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 Decade: 2010-2019
 Collection: UNT Theses and Dissertations
Jacques-antoine-hippolyte, Comte De Guibert: Father of the Grande Armée

Jacques-antoine-hippolyte, Comte De Guibert: Father of the Grande Armée

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Date: August 2014
Creator: Abel, Jonathan
Description: Jacques-Antoine-Hippolyte, comte de Guibert (1743-1790) dedicated his life and career to creating a new doctrine for the French army. Little about this doctrine was revolutionary. Indeed, Guibert openly decried the anarchy of popular participation in government and looked askance at the early days of the Revolution. Rather, Guibert’s doctrine marked the culmination of an evolutionary process that commenced decades before his time and reached fruition in the Réglement of 1791, which remained in force until the 1830s. Not content with military reform, Guibert demanded a political and social constitution to match. His reforms required these changes, demanding a disciplined, service-oriented society and a functional, rational government to assist his reformed military. He delved deeply, like no other contemporary writer, into the linkages between society, politics, and the military throughout his career and his writings. Guibert exerted an overwhelming influence on military thought across Europe for the next fifty years. His military theories provided the foundation for military reform during the twilight of the Old Regime. The Revolution, which adopted most of Guibert’s doctrine in 1791, continued his work. A new army and way of war based on Guibert’s reforms emerged to defeat France’s major enemies. In Napoleon’s hands, Guibert’s army ...
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Boosting for Learning From Imbalanced, Multiclass Data Sets

Boosting for Learning From Imbalanced, Multiclass Data Sets

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Date: December 2013
Creator: Abouelenien, Mohamed
Description: In many real-world applications, it is common to have uneven number of examples among multiple classes. The data imbalance, however, usually complicates the learning process, especially for the minority classes, and results in deteriorated performance. Boosting methods were proposed to handle the imbalance problem. These methods need elongated training time and require diversity among the classifiers of the ensemble to achieve improved performance. Additionally, extending the boosting method to handle multi-class data sets is not straightforward. Examples of applications that suffer from imbalanced multi-class data can be found in face recognition, where tens of classes exist, and in capsule endoscopy, which suffers massive imbalance between the classes. This dissertation introduces RegBoost, a new boosting framework to address the imbalanced, multi-class problems. This method applies a weighted stratified sampling technique and incorporates a regularization term that accommodates multi-class data sets and automatically determines the error bound of each base classifier. The regularization parameter penalizes the classifier when it misclassifies instances that were correctly classified in the previous iteration. The parameter additionally reduces the bias towards majority classes. Experiments are conducted using 12 diverse data sets with moderate to high imbalance ratios. The results demonstrate superior performance of the proposed method compared ...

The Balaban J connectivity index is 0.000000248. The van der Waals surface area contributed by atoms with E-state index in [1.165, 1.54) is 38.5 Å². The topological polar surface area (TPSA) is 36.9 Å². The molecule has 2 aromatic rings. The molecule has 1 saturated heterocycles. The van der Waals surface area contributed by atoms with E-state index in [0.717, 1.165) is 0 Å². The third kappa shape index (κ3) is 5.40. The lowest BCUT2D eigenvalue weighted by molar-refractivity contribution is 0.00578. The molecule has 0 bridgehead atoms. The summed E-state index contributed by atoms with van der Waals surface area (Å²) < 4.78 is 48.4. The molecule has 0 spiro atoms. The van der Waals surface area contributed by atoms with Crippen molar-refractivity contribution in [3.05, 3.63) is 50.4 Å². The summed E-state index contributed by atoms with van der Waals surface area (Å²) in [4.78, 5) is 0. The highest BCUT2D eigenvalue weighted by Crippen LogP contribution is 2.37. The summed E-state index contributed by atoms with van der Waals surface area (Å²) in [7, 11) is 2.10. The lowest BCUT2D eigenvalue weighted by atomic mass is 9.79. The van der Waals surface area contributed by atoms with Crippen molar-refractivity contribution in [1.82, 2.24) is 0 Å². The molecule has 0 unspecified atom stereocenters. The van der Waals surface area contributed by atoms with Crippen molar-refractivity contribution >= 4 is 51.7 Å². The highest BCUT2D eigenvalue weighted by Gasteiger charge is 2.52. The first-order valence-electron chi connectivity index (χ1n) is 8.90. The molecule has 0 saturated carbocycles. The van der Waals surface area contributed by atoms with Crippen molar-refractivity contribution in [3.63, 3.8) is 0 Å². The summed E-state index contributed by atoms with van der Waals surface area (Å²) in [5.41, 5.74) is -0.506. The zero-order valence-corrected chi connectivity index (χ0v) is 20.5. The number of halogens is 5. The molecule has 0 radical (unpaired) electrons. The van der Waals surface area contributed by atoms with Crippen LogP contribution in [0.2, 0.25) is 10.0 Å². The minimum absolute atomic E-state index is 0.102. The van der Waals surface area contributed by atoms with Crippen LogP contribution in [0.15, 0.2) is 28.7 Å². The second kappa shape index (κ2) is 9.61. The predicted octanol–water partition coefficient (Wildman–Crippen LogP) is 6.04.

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Novel Role of Trypsin in Zebrafish

Novel Role of Trypsin in Zebrafish

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Date: May 2013
Creator: Alsrhani, Abdullah Falleh
Description: It has been shown previously in our laboratory that zebrafish produce trypsin from their gills when they are under stress, and this trypsin is involved in thrombocyte activation via PAR2 during gill bleeding. In this study, I investigated another role of the trypsin that is secreted from zebrafish. This investigation has demonstrated a novel role of trypsin in zebrafish. Not only did this investigation demonstrate the role of trypsin in zebrafish behavior, but also it showed that PAR2 might be the receptor that is involved in trypsin-mediated behavioral response. In addition, we have shown that Gq and ERK inhibitors are able to block the trypsin pathway and prevent the escaping behavior. Finally, the results of this investigation suggest that the cells that respond to trypsin are surface cells, which have an appearance similar to that of neuromast cells.
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Health-related Quality of Life and Social Engagement in Assisted Living Facilities

Health-related Quality of Life and Social Engagement in Assisted Living Facilities

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Date: August 2015
Creator: Amini, Reza